Breaking down Trump's and his inner circle's reactions to Roy Moore and Al Franken

The White House has pushed back against the suggestion of any discrepancy.

ByABC News
November 17, 2017, 7:22 PM

— -- White House officials have pushed back against the suggestion that the president has not directly addressed the sexual misconduct allegations against Senate candidate Roy Moore while quickly responding to the allegation against Sen. Al Franken.

White House press secretary Sarah Sanders said today it would be "inaccurate" to suggest that President Donald Trump or the White House responded any differently to the allegation against Franken, D-Minn., than they did to Moore, the Republican candidate vying for the empty Senate seat in Alabama, though Trump's actions and statements stand in contrast to that.

Moore has denied all the allegations against him. Franken apologized to his accuser, saying he remembers their encounter differently but is "ashamed that my actions ruined that experience for you."

There have been a number of explanations of the varying rapidity and directness of his responses to the different allegations given by members of Trump's inner circle:

President Donald Trump

President Donald Trump speaks to reporters aboard Air Force One, Saturday, Nov. 11, 2017, while traveling to Hanoi, Vietnam.
Andrew Harnik/AP

The first round of accusations against Moore were published by The Washington Post on Nov. 9, while Trump was on his 12-day Asia trip. The first comment from Trump's team came when Sanders released a statement on Trump's behalf.

"Like most Americans the president believes we cannot allow a mere allegation, in this case one from many years ago, to destroy a person’s life. However, the president also believes that if these allegations are true, Judge Moore will do the right thing and step aside," Sanders said on Nov. 10.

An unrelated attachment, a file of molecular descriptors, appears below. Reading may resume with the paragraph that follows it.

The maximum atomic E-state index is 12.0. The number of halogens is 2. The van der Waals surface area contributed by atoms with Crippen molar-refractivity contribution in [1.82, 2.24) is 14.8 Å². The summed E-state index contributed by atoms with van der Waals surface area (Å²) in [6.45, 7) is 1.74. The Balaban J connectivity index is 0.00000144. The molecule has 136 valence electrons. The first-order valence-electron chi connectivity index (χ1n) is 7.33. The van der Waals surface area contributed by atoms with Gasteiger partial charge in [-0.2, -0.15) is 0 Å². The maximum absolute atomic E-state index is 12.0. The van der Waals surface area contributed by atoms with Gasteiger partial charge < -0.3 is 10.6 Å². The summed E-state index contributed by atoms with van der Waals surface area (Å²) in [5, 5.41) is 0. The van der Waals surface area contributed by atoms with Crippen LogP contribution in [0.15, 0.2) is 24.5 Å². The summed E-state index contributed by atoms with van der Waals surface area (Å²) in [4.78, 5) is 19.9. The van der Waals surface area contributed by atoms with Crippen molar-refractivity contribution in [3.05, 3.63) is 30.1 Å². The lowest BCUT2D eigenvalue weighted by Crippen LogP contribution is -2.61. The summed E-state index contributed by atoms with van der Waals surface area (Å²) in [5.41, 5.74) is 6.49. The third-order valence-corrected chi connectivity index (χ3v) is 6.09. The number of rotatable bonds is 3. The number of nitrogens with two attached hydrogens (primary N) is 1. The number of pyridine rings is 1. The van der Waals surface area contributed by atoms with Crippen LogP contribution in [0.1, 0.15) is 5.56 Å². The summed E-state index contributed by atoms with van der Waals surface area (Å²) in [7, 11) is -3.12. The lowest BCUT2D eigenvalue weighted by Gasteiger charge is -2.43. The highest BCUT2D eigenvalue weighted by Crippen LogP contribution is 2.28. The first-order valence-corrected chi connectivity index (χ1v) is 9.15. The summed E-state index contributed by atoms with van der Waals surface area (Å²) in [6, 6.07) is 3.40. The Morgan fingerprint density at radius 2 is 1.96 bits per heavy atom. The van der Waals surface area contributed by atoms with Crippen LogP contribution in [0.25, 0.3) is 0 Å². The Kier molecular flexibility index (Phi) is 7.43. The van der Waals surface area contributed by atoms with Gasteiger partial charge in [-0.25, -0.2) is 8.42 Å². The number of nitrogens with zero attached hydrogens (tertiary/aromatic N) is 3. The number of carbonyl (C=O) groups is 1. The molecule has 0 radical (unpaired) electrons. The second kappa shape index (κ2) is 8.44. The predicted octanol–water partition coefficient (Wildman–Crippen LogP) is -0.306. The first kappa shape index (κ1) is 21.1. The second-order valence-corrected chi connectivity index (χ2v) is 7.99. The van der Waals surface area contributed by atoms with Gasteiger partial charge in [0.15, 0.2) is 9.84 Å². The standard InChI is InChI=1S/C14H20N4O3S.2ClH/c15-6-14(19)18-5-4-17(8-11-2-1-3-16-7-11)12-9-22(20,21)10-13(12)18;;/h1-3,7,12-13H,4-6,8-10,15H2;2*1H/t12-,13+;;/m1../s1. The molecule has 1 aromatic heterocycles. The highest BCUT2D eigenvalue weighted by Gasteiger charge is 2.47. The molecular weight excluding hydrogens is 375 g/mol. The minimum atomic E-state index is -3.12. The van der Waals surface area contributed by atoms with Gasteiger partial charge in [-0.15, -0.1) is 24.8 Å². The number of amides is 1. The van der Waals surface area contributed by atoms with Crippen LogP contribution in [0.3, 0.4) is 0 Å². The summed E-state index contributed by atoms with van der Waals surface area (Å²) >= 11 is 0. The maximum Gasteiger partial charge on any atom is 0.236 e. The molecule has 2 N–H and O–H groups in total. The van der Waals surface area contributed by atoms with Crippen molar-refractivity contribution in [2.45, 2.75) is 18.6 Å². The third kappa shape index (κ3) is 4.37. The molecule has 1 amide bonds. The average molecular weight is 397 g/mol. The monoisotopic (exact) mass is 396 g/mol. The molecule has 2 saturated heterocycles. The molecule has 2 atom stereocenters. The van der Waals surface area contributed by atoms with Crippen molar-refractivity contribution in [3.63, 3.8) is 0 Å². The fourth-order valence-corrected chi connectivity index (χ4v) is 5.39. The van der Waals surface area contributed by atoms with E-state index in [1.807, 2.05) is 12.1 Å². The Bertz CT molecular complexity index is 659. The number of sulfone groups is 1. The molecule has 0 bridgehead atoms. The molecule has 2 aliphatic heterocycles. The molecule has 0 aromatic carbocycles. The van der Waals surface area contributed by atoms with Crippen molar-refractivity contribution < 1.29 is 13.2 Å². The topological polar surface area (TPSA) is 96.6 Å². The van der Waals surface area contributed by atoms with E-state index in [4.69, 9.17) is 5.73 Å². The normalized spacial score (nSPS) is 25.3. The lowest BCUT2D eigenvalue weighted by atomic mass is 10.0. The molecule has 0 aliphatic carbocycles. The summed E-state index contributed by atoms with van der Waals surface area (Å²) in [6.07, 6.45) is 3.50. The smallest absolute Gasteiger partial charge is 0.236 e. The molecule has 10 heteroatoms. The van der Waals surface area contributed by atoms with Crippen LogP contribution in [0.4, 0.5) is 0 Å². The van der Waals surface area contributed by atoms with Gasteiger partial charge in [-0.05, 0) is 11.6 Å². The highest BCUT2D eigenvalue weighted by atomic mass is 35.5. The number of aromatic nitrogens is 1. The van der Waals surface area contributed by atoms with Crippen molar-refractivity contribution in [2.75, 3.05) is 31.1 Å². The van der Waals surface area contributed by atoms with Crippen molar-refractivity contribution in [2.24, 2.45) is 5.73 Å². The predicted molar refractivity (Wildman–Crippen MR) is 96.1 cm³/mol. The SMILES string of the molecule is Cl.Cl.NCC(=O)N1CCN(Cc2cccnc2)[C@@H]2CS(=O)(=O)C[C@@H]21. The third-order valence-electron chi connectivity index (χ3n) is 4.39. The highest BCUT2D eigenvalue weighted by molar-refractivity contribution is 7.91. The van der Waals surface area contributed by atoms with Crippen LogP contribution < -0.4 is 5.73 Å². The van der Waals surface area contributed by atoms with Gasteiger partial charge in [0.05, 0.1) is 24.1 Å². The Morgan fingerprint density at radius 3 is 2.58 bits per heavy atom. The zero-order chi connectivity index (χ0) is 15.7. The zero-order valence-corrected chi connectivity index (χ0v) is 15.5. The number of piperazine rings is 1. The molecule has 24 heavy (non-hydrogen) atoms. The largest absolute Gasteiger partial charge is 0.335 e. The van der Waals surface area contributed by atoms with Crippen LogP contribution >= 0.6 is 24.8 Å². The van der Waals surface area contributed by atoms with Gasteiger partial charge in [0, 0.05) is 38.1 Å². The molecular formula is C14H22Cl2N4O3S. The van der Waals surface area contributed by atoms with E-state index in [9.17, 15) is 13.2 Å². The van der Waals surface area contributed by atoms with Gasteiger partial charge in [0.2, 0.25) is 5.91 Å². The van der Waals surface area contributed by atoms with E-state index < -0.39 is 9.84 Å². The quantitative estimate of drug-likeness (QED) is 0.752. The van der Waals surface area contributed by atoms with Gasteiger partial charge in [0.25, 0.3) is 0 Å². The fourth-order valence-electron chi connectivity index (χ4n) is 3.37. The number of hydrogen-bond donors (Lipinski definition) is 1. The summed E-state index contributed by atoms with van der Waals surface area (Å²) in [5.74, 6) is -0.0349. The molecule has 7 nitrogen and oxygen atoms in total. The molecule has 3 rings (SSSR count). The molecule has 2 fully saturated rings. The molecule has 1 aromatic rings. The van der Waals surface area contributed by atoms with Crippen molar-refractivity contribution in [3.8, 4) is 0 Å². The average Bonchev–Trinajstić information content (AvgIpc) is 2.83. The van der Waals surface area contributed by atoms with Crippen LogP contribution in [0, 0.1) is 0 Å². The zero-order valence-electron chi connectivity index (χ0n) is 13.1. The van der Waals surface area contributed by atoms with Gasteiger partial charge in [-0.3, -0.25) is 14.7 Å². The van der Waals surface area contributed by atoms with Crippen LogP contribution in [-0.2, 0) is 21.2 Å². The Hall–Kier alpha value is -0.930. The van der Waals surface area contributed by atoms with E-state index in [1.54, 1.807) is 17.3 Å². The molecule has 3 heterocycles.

Trump spoke to reporters directly the next day, putting off any further comment until he returned to the U.S.

"I have not seen very much about him, about it," he said on Nov. 11. "I basically put out a statement which was obvious. So I'll stick with [the] statement for now, but I'll have further comment as we go down the road. I have to get back into the country to see what's happening."

Trump has not followed up on that statement, however. Reporters have shouted questions at the president about Moore repeatedly since Trump's return to the U.S.-- including once during an appearance in the Diplomatic Room on Nov. 15 and during his trip to Capitol Hill on Nov. 16 -- and he did not respond.

Trump has also not tweeted about Moore, who has now been accused of sexual misconduct or inappropriate behavior by eight women.

However, Trump posted two tweets about the single accusation against Franken, D-Minn., the same day that the allegation was made public.

Press secretary Sarah Sanders

White House Press Secretary Sarah Huckabee Sanders takes reporters' questions during a news conference in the Brady Press Briefing Room at the White House, Nov. 17, 2017, in Washington.